According to the Hungarian Ethnographic Dictionary, a superstition is a belief not recognised by religions or churches, and which is mainly a feature of European peasant cultures. It may have pagan or ecclesiastical origins, or it may arise spontaneously, for example as an explanation to natural phenomena. They can take the form of rules, prohibitions and regulations, and affect almost all fields of life, from birth through marriage or agricultural work to death, but a significant number of them are linked to holidays and festive days.
People tried to influence major events in life – especially those that could not be influenced in any other rational way – by magical processes. Love magic, for example, was a common practice, using various methods to arouse attraction in the man or woman chosen as a lover. One such bizarre practice was the practice of 'feeding', when the ‘victim’ was fed unknowingly with a hair or even blood or sweat hidden in food or drink. A more discreet practice was the burning of foot-rags or underpants string, or the picking up of footprints, when the longing one in love obtained some dust of the footprints of the chosen one, and usually carried it with them or stuck it in the oven. The aim was to unite with the beloved one. These love spells were recurrent charges in witch trials.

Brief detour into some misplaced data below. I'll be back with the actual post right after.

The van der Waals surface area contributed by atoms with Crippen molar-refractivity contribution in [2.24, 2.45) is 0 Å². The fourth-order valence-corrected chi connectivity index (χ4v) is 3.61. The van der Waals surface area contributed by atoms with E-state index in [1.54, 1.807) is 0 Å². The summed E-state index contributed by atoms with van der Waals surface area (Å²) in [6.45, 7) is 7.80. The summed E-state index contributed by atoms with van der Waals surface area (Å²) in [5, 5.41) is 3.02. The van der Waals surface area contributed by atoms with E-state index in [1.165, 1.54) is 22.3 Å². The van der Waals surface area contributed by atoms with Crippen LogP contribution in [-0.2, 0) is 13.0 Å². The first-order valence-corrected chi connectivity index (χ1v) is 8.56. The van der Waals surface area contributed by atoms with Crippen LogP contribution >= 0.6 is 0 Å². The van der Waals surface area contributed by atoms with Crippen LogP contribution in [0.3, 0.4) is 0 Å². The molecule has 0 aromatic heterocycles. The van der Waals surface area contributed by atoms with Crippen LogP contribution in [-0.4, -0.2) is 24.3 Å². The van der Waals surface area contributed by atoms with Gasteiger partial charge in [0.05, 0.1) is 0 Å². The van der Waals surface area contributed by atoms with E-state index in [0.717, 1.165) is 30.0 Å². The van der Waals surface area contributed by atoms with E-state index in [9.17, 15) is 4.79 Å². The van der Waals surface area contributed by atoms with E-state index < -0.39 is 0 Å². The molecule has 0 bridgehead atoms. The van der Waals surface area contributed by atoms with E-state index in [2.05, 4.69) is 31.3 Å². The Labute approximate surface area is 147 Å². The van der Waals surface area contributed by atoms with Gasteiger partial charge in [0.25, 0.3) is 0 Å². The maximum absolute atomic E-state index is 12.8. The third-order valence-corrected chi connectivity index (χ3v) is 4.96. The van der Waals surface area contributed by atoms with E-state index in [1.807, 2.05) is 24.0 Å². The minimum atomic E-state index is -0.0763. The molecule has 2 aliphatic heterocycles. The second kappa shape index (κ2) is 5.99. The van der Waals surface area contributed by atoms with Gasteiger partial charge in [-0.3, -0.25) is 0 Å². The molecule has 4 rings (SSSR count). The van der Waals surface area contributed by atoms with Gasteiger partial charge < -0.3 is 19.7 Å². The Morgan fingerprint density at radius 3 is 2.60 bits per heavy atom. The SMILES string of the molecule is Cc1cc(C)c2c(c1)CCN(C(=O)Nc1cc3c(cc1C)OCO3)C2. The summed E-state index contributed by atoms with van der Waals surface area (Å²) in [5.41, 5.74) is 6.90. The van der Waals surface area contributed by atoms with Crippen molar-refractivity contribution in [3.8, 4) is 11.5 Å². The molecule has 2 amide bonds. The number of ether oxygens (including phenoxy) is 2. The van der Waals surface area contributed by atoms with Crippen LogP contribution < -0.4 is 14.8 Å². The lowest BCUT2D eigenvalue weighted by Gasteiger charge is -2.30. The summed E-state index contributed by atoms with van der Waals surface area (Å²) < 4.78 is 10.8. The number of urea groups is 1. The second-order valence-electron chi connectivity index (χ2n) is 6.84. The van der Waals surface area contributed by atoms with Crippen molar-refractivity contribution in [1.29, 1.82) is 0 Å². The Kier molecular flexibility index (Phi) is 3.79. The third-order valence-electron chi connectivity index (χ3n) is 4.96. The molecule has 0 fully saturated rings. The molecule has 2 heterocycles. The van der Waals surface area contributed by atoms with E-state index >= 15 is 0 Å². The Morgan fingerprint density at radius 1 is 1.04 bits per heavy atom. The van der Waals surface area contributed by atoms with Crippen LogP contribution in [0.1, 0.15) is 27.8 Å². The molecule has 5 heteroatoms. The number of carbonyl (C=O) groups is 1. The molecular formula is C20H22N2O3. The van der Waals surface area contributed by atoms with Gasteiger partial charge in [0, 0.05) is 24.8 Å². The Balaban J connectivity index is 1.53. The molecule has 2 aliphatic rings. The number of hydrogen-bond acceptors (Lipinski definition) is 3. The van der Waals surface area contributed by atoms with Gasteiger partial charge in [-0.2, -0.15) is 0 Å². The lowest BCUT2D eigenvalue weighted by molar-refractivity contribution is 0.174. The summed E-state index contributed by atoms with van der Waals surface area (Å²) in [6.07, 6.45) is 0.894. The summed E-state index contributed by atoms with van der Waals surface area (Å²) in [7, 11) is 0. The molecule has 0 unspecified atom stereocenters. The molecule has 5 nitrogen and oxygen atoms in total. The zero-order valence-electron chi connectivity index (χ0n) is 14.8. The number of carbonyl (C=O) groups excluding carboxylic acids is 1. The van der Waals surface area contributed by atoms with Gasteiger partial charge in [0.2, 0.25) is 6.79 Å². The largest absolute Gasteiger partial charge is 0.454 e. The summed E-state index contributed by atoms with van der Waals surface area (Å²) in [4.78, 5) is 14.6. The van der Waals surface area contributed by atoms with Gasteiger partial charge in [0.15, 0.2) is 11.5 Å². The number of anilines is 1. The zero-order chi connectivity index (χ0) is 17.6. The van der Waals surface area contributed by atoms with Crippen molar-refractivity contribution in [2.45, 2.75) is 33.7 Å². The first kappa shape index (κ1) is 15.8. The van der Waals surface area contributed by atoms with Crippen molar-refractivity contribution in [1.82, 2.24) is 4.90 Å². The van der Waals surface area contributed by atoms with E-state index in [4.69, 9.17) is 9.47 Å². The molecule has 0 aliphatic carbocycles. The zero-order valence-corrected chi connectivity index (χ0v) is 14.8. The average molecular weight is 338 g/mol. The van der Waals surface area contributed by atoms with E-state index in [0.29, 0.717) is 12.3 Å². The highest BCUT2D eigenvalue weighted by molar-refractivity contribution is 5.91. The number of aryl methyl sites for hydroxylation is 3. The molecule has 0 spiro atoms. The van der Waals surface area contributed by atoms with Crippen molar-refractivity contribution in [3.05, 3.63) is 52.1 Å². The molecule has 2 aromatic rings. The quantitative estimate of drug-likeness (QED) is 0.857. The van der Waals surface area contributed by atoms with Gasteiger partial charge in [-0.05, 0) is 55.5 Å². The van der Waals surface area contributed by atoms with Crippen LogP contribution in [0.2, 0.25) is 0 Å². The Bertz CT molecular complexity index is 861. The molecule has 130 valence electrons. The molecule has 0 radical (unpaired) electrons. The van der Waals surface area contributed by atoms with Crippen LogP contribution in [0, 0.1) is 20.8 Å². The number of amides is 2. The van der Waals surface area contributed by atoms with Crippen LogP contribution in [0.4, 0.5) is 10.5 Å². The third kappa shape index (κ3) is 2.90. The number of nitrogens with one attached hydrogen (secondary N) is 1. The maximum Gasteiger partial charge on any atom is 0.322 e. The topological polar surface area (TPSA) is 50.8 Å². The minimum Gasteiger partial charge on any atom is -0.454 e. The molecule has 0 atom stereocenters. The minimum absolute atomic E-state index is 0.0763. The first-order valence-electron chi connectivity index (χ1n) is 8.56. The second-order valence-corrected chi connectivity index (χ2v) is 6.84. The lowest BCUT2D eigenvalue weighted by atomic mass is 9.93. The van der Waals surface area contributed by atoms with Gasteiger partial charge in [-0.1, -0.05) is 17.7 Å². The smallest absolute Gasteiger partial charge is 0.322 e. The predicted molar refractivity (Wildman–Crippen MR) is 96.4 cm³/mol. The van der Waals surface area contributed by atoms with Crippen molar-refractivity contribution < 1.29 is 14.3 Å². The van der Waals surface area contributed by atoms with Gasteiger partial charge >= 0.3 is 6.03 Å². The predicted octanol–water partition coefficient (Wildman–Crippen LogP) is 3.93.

Certain members of the peasant community, such as the healer (or medicine man or quack) were endowed with supernatural properties. Until the middle of the 20th century, villages did not have medical care as we know it today, so people had to rely on healers for various health problems, who passed their knowledge down from generation to generation and were specialised in different kinds of problems. There were female healers, herb-sellers, bonesetters, tooth-pullers. Of course, they were also associated with beliefs, such as being born with teeth, like the shamans, or possessing miraculous powers, and besides healing they could even do harm by casting hexes.
Folk beliefs are an integral part of folk medicine - alongside rational, observation-based methods. These cures include therapies with herbs already mentioned above, usually in the form of tea, baths or epithems. Irrationality and superstition often appeared as explanations for the causes of illnesses - in the absence of scientific knowledge - supernatural beings were usually blamed for the ailments. Magical cures, based on absolute beliefs, such as incantation, or a series of movements or actions with miraculous powers or effects, were often used. In the latter case, casting was used, in which the caster woman immersed a molten liquid substance (wax, lead) in cold water and determined the cause of the illness from the shape of the formation, and cured the patient with the solidified substance.